St. Joseph is the Patron of Fathers and in honor St Joseph’s Feast Day today (March 19th), I thought it would be good to take some time to remind us all how important dads are. Check out these great dad facts! (Teaser: I saved the most surprising fact for last!)
1. Fathers’ interaction with babies (engaging in cognitively stimulating activities, emotional warmth, physical care) reduced their infants’ chances of experiencing cognitive delay
2. Children whose fathers are involved in rearing them (“sensitive and responsive fathering”) fare better on cognitive tests and in language ability than those with less responsive or involved fathers.
3. Fathers who are involved in their children’s schools and academic achievement, regardless of their own educational level, are increasing the chances their child will graduate from high school, and perhaps go to vocational school, or even to college.
4. A fathers’ involvement in children’s school activities protects at-risk children from failing or dropping out.
5. Positive father involvement decreased boys’ problem behaviors (especially boys with more challenging temperaments) and better mental health for girls.
6. Fathers who are more involved with their children tend to raise children who experience more success in their career.
7. Fathers being involved in their children’s lives protects against risk factors that pose harm for children (such as problematic behavior, maternal depression and family economic hardship).
8. Father involvement is associated with promoting children’s social and language skills.
9. Involved fathering is related to lower rates of child problem behaviors, including hyperactivity, as well as reduced teen violence, delinquency, and other problems with the law.
10. Father involvement is associated with positive child characteristics such as increased: empathy, self-esteem, self-control, feelings of ability to achieve, psychological well-being, social competence, life skills, and less sex-stereotyped beliefs.
11. Children in foster care who have involved fathers are more likely to be reunited with their families and experience shorter stays in foster homes.
13. Both men and women who remember having loving, supportive fathers had high life satisfaction and self-esteem.
14. Educational programs that successfully increased father involvement produced positive changes in children’s behavior.
15. Most importantly, when it comes to passing our faith and values on to our kids it is critical for fathers to take the lead. When mom and dad are regular churchgoers, 33% of their children will be regular churchgoers and 41% will at least attend irregularly. BUT SHOCKINGLY WHEN DAD ALONE IS A CHURCHGOER, FAITH RETENTION RATE ARE EVEN HIGHER! It turns out 38% of children with irregular churchgoing mothers but active fathers grow up to attend church regularly and 44% of children with non-active churchgoing moms but faithful dads grow up to go to church regularly.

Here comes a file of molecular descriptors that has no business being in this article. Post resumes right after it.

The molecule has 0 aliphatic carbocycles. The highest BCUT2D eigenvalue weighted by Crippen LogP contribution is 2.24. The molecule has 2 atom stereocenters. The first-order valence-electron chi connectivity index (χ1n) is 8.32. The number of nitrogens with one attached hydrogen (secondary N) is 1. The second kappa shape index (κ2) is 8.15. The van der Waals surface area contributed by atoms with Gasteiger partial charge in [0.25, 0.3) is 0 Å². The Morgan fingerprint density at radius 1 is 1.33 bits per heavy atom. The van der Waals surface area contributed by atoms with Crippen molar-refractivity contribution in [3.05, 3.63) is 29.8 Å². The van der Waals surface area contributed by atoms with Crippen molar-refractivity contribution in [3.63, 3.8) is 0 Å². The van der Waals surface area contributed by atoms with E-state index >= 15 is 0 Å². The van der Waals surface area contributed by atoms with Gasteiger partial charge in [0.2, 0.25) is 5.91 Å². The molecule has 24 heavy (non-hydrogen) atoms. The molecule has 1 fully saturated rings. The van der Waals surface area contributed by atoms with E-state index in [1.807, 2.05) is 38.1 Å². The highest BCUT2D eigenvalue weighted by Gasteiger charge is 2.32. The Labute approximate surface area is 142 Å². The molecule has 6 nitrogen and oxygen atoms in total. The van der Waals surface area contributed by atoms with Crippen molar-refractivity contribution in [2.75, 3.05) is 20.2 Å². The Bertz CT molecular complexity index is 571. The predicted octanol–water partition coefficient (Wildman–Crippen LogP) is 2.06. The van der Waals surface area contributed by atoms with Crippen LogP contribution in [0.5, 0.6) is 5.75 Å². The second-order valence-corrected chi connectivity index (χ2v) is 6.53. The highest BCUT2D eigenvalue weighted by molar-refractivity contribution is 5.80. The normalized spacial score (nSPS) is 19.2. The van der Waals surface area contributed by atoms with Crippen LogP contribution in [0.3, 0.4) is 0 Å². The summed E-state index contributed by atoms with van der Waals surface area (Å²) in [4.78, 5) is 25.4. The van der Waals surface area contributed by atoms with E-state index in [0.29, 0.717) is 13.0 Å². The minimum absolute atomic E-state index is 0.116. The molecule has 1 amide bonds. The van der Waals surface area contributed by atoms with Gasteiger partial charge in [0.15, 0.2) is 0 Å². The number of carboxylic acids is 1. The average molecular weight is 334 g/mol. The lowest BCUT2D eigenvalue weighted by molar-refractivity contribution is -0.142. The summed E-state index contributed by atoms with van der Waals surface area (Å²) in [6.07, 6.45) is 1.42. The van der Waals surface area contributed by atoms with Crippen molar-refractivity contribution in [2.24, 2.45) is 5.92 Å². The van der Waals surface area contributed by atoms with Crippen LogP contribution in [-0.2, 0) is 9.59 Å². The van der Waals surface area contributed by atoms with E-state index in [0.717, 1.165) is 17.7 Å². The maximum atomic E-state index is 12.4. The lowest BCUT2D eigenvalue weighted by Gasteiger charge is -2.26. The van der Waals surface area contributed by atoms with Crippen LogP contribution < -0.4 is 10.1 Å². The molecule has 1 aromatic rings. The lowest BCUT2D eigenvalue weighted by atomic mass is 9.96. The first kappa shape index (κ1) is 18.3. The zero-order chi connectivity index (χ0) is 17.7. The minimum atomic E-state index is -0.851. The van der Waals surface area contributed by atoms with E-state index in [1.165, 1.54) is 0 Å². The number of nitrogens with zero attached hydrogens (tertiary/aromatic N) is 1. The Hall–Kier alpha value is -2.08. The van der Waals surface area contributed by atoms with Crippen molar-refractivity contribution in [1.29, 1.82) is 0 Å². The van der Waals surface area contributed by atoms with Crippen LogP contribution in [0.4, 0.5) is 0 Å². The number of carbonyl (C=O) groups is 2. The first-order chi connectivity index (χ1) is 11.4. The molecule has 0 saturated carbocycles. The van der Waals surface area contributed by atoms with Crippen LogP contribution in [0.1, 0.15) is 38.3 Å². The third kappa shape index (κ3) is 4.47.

Obviously that doesn’t mean moms shouldn’t go to church with their families, but it does mean that the more committed and active dads are, the more likely it is that the children will follow his lead with regard to faith and values even when mom isn’t involved. By contrast, if the father is an irregular churchgoer and the mother regular, only 3 percent of the children will subsequently become regulars themselves, while a further 59 percent will become irregulars. Thirty-eight percent will be lost. LIKEWISE if the father is non-practicing and mother regular, only 2 percent of children will become regular worshipers, and 37 percent will attend irregularly. Over 60 percent of their children will be lost completely to the church!
The bottom line? Dads matter. A lot. For more thoughts on ways to be a great, involved, faithful dad, check out Parenting with Grace (especially our “Dad’s Da Man!” chapter) and Then Comes Baby (especially our chapters on involved fatherhood). And Happy Feast of St. Joseph!
(Facts gathered from: Bronte-Tinkew et al., 2008; Chang et al., 2008; Flouri, 2008; Lamb & Lewis, 2004; Lamb & Tamis-Lemonda, 2004; Pleck & Masciadrelli, 2004; Sarkadi et al., 2008; Haug & Warner, 2000)